Author(s): Raghu Gopal
With about 4 billion people in the world still not connected to the Internet, it will take some innovative approaches to bring these people online.
This brings us to Wi-Fi Interactive Network (WIN), a start-up in the Philippines that has come up with a novel way to bring data connectivity to consumers. WIN is working with consumer brands to sponsor the costs of installing and maintaining Wi-Fi hot spots at neighbourhood convenience stores, restaurants and bars. Shoppers are given hot spot access when purchasing a sponsor's products. To access this sponsored connection, buyers register on their phone, the store approves the request and sends a unique passcode to the user's phone.
In the Philippines, people buy consumer items in sachets or small disposable plastic packs for single use. Sachets are a common way of packaging products like detergents, shampoo, milk and coffee in emerging markets as they're cheaper than bottles. For example, if a consumer purchases a sachet of a sponsoring brand's shampoo, they can get Internet access for a certain amount of time — usually 30 minutes.
WIN currently has 41 Wi-Fi hot spots, many in rural areas, but connectivity is a hurdle in many parts of the country. The company is a recipient of Microsoft's Affordable Access Initiative that aims to provide Internet access through grants and commercial partnerships.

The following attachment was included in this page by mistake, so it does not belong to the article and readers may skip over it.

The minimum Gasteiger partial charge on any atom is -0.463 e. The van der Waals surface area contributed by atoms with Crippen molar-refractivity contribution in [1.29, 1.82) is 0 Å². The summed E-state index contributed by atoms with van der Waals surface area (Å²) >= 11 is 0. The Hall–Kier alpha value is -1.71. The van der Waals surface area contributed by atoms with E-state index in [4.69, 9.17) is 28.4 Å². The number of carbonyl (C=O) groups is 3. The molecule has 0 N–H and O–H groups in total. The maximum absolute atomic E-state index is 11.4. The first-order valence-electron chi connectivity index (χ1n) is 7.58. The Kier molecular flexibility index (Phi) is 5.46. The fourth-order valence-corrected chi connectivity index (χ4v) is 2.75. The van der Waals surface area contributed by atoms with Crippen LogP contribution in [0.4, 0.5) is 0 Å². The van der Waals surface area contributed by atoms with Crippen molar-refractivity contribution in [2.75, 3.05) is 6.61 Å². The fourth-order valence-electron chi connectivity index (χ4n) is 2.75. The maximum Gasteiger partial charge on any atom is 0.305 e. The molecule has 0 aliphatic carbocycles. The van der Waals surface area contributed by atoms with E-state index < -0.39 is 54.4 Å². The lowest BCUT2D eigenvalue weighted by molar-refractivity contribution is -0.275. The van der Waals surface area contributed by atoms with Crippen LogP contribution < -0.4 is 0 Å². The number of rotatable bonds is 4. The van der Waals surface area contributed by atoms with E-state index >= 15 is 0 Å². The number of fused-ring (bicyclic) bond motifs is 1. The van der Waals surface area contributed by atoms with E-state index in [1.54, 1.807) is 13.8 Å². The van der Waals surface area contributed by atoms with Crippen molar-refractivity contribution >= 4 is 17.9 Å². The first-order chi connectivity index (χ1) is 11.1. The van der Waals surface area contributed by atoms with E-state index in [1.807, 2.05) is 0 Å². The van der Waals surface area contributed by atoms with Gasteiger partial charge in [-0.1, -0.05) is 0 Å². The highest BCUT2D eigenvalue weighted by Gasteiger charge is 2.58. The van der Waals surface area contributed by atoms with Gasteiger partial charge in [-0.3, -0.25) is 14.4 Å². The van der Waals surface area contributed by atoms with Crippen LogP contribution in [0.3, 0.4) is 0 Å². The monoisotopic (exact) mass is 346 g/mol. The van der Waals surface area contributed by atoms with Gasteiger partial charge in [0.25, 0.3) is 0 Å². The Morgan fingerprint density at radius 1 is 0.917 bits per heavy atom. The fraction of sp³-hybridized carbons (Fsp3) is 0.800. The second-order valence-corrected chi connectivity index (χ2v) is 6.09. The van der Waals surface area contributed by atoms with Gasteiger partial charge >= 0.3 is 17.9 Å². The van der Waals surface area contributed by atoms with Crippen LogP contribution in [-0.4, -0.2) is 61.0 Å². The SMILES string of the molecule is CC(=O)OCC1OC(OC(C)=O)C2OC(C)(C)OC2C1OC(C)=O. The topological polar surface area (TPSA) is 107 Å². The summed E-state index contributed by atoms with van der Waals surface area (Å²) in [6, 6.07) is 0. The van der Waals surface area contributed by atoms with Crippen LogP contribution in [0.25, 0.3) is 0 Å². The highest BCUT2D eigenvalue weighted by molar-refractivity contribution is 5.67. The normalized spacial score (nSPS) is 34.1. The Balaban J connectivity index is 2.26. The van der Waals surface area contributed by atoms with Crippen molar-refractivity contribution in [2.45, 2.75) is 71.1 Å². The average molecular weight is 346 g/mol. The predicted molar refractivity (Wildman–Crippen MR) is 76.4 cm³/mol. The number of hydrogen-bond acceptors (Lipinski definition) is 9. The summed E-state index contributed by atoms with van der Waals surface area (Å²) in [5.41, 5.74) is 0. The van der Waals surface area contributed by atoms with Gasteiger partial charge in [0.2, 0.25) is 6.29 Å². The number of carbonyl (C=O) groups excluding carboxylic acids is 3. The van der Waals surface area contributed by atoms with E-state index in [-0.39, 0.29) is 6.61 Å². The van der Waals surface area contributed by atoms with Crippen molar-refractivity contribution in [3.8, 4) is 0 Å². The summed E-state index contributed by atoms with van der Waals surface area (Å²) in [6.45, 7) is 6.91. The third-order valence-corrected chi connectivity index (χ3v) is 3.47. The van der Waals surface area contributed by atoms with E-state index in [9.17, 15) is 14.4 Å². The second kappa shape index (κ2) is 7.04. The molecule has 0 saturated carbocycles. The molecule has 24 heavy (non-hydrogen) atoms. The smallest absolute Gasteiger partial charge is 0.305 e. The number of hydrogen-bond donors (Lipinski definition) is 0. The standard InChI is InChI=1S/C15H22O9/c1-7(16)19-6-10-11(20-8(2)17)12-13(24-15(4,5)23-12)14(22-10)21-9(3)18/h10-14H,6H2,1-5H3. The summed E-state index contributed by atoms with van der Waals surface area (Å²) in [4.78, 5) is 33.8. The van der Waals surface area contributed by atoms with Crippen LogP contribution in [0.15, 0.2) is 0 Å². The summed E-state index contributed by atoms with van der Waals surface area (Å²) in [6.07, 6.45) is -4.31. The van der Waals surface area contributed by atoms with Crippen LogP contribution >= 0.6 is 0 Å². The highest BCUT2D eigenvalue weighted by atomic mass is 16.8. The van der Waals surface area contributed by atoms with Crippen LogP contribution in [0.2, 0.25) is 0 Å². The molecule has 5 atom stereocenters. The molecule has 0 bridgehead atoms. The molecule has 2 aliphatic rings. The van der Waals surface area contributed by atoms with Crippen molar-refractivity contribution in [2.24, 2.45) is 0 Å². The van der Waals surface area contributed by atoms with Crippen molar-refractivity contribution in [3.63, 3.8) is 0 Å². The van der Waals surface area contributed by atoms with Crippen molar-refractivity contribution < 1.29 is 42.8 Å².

Grant recipients are addressing various challenges, taking advantage of last-mile access technologies including TV white spaces. WIN will use these frequencies, which were originally placed between channels to prevent interference among them. Microsoft has developed software to detect channels that are available for use and is able to seamlessly route data use to another vacant space in case of interference. TV white space signals can travel up to 10 kilometres and penetrate thick walls, farther than the 600 feet for the usual Wi-Fi connection. The Philippine government successfully piloted the use of TV white spaces in 2013 to give connectivity during rescue and relief operations in the Bohol province when typhoon Haiyan hit the province.
Tech companies are increasingly making efforts to bring people online, though their approaches vary. Facebook and Google are experimenting with drones, balloon and micro satellites among other things. Microsoft is investing in TV white spaces and local solutions.
WIN is taking a unique approach as it has banded together makers of consumer goods to sponsor Internet access. Sponsors like the business model because it's consistent with their target audience.
Zero-rating or toll-free data is nothing new and has been used by service providers and wireless operators in some markets for years. Facebook and Google have introduced sponsored data in several markets. WIN is developing another business model independent from popular Internet services or wireless carriers. By bringing what is essentially free data access to buyers, the firm is creating a WIN-win situation for consumers.